This migration worked because the body content did not contain links to other pages or binary content such as images. In cases where there are links to internal content, the body of the component must be parsed for any HREF links. These links will point to the original endpoints and need to be modified to point to new locations. We would use the from/to map for pages and another map to point to internal binary content.

Page Styles

The above approach is the minimum necessary to port content from one container to another. However, page styling must be considered. In the above example, page content was simple HTML with text content and hyperlinks.

Most likely significant work went into styling the page content, and the HTML is wrapped in sophisticated CSS to make it conform to design. When content is moved, several styling issues need to be considered.

  1. CSS applied to the original page might not work within the internal styling applied in the new container. This will force rework to recreate the page on the new system, or require the page to be redesigned.
  2. There might be differences in the CSS version applied to the original page and the new system.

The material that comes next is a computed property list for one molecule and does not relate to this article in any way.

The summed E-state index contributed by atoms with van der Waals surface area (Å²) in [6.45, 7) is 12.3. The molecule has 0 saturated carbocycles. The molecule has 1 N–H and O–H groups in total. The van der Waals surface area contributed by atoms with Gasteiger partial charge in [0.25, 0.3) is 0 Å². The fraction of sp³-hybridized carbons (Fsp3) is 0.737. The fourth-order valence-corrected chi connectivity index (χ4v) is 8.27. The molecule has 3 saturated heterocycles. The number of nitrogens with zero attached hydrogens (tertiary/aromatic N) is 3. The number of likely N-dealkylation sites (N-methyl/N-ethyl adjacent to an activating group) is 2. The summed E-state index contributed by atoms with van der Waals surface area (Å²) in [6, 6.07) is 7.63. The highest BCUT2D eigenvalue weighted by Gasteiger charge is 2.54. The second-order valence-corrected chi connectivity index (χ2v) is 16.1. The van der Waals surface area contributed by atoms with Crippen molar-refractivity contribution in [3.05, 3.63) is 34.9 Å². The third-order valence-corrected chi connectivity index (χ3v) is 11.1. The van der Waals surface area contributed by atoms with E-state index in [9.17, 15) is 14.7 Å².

3. Content might be broken up into several different components breaking styling continuity. We have also found some CMS create additional <section> tags to the DOM. This might require the CSS style chaining that was applied to the original content be refactored.


Many websites rely on common JS libraries, like JQuery, to perform DOM manipulation on the page. Modern CMSes highly leverage JavaScript to perform functions on the page, such as managing the authoring process. Frequently we have found the JS used on the original platform is incompatible with the new platform, requiring rework on interactive functions on the page.


Migrating content from one CMS platform to another requires the consideration of a vast number of variables. First, there is a significant possibility the URL structure of the content will change. Internal relationships defined as hyperlinks must be rewritten. Leveraging the authoring capabilities of the new platform will require refactoring the content. Lastly, you will need to review the CSS and JavaScript to determine if they can be migrated to the new platform without changes.

Adam Trissel is SVP of Technology at HERO.  He is a senior architect with deep expertise in Java-based technologies including Adobe Experience Manager. He also serves as HERO’s chief archivist of Bob Ross videos and as our curator of K-Dramas.